General Ham discusses today's Army in Europe
FORT LEAVENWORTH, Kansas -- Gen. Carter Ham, commanding general of U.S. Army Europe and 7th Army, spoke to Intermediate Level Education students about "U.S. Army Europe Today" Jan. 11 in the Lewis and Clark Center's Eisenhower Auditorium.

FORT LEAVENWORTH, Kansas — Gen. Carter Ham, commanding general of U.S. Army Europe and 7th Army, spoke to Intermediate Level Education students about "U.S. Army Europe Today" Jan. 11 in the Lewis and Clark Center's Eisenhower Auditorium.

"There is one thing that sets us apart, I think, from other Army service-component commands, and that is in every operation in which we have participated over the past 60-plus years, we have done so with partners, allies and friends, sometimes in an alliance construct such as NATO, and sometimes in other bilateral or multinational coalitions," Ham said.

He said USAREUR has operated continuously since its activation in 1942, and at its height during the Cold War had about 213,000 assigned soldiers in more than 850 garrisons organized around 39 large communities. "It made sense to do that - we needed that large force because we were opposing a large force. As we contemplated, fortunately, the war that never was, we needed that capability resident on the other side of the ocean," Ham said.

He said the fall of Berlin Wall and collapse of the Soviet Union changed the strategic picture in Europe and led to a drawdown of U.S. forces stationed there and around the world.

"Immediately after Desert Shield and Desert Storm, we started to experience what some called the 'peace dividend,' that this was the last big fight that the U.S. Army would ever fight, so we could significantly reduce our forces, not just in Europe, but primarily in Europe, but across the globe we would reduce our forces, and people were happy about that, and we started to change our footprint in a very significant way," Ham said. USAREUR today has about 42,000 assigned soldiers centered around four brigade combat teams, and Ham said that number would shrink to about 32,000 soldiers in the next four years. The command's last division headquarters, the 1st Armored Division, will complete its move to Fort Bliss, Texas, next year, Ham said.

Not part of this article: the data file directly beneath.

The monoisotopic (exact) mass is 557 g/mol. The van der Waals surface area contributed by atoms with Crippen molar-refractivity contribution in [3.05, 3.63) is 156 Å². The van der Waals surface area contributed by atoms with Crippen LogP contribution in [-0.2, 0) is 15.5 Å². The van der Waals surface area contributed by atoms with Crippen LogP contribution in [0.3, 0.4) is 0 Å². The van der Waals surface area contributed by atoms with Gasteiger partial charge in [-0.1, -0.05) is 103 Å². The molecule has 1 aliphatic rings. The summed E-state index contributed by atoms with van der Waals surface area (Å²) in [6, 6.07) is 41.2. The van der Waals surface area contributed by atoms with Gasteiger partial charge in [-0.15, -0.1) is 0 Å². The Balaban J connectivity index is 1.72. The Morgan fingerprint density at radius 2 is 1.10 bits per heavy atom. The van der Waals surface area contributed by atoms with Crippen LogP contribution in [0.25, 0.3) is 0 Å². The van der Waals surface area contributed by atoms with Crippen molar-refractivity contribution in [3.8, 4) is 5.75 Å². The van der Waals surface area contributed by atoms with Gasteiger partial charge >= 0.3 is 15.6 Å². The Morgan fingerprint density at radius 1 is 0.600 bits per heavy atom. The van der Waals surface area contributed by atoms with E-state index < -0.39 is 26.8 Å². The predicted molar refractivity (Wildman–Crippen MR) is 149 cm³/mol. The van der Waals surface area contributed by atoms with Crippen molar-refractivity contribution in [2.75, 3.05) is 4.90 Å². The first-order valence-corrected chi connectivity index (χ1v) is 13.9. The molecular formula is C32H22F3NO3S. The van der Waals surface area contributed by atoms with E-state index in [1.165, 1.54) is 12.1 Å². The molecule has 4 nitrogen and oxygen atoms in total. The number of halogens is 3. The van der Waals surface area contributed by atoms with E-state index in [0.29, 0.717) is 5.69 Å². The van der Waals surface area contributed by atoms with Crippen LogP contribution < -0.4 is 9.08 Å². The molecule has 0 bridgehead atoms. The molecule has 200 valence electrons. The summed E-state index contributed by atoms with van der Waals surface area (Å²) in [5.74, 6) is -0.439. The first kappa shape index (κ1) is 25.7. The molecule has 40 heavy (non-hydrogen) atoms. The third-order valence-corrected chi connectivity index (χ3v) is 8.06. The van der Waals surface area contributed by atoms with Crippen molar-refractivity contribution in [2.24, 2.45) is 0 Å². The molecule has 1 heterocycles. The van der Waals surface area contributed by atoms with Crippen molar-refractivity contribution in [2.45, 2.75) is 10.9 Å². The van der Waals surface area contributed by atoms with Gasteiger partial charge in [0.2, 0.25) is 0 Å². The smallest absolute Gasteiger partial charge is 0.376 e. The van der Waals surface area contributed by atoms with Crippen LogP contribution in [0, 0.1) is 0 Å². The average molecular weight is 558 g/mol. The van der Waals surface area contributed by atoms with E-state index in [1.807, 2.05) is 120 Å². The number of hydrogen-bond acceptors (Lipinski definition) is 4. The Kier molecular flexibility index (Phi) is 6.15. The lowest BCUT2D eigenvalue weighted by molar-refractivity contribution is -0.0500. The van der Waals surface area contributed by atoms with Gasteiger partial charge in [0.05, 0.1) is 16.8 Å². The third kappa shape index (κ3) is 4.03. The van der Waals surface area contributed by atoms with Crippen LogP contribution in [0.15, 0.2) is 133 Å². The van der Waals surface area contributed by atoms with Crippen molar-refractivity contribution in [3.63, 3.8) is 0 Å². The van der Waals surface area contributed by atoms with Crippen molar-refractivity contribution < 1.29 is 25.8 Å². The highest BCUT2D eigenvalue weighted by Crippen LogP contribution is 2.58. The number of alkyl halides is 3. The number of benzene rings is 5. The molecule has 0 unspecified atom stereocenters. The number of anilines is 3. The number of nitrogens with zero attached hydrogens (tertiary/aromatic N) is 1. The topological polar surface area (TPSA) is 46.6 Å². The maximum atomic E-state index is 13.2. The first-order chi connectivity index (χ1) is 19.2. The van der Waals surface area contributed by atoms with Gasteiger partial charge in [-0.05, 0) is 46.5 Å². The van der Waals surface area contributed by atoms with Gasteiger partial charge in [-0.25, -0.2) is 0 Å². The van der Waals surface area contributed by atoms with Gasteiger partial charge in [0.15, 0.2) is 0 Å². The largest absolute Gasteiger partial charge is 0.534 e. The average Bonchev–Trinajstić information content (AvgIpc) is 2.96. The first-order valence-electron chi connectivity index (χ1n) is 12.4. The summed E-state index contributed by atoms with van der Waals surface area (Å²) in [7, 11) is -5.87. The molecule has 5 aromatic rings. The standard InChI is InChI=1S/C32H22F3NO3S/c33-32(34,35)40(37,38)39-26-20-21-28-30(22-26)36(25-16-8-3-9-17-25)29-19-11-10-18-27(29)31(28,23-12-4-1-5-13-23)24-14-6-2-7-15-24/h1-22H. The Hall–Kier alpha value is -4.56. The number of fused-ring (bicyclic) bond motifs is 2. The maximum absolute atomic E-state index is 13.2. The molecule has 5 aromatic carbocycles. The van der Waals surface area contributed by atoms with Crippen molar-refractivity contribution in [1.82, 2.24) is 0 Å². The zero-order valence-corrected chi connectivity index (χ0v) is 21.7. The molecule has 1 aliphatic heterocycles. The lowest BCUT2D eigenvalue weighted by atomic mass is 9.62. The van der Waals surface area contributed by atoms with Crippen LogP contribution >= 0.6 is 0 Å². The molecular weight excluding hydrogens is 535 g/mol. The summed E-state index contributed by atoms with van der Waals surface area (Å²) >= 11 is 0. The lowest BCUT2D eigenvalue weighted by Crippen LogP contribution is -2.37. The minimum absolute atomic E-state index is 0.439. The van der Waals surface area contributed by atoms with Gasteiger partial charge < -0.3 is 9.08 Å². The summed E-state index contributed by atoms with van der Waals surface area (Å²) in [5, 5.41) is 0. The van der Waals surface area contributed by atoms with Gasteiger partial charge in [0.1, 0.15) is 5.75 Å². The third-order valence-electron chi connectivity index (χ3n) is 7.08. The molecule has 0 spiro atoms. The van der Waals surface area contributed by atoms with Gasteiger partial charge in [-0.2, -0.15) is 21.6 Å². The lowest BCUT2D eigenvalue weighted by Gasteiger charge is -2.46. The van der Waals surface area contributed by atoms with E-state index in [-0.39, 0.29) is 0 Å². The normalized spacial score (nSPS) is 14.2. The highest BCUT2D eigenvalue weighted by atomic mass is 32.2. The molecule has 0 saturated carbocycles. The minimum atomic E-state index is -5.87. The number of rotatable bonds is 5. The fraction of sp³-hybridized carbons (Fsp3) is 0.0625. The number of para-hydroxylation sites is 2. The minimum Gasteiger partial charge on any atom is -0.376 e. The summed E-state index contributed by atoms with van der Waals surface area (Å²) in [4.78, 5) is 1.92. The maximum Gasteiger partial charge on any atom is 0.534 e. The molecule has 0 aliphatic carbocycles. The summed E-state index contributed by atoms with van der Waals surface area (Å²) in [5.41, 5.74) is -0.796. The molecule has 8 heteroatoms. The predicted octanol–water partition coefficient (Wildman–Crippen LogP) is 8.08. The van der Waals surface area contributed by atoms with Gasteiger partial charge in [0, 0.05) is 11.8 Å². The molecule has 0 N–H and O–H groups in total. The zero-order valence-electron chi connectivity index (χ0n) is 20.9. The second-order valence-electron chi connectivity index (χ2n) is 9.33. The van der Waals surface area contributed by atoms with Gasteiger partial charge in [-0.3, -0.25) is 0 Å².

"We have the right force at the right place, we are an ocean closer to the current conflicts, and we are transforming our footprint from widely dispersed, which made sense in the Cold War, to more economic-sustainable, larger garrisons in a smaller number of communities," he said.

He said the USAREUR realignment would change the footprint, but not the commitment, of U.S. forces in Europe, and said the command is at the forefront of building partner capacity with European nations. Ham said 86 percent of the coalition partners in Afghanistan are from Europe, and at any time one-third of his forces are deployed to Iraq or Afghanistan. He said USAREUR also conducts about 30 multinational exercises per year. "First and foremost, our responsibility to train and prepare full-spectrum forces for global employment. This is something we take quite seriously," Ham said.

Ham is a 1990 graduate of the Naval College of Command and Staff where he studied with Gen. Stanley McChrystal and Gen. Raymond Odierno. He said officers at CGSC today examine difficult, but important, Army and social issues such as sexual assault and sexual abuse, Comprehensive Soldier Fitness and diversity in the ranks.

"As you get ready to go back to the force, how are you going to address these issues inside your units, inside your commands, inside your community? Some of them are not very pleasant," Ham said.

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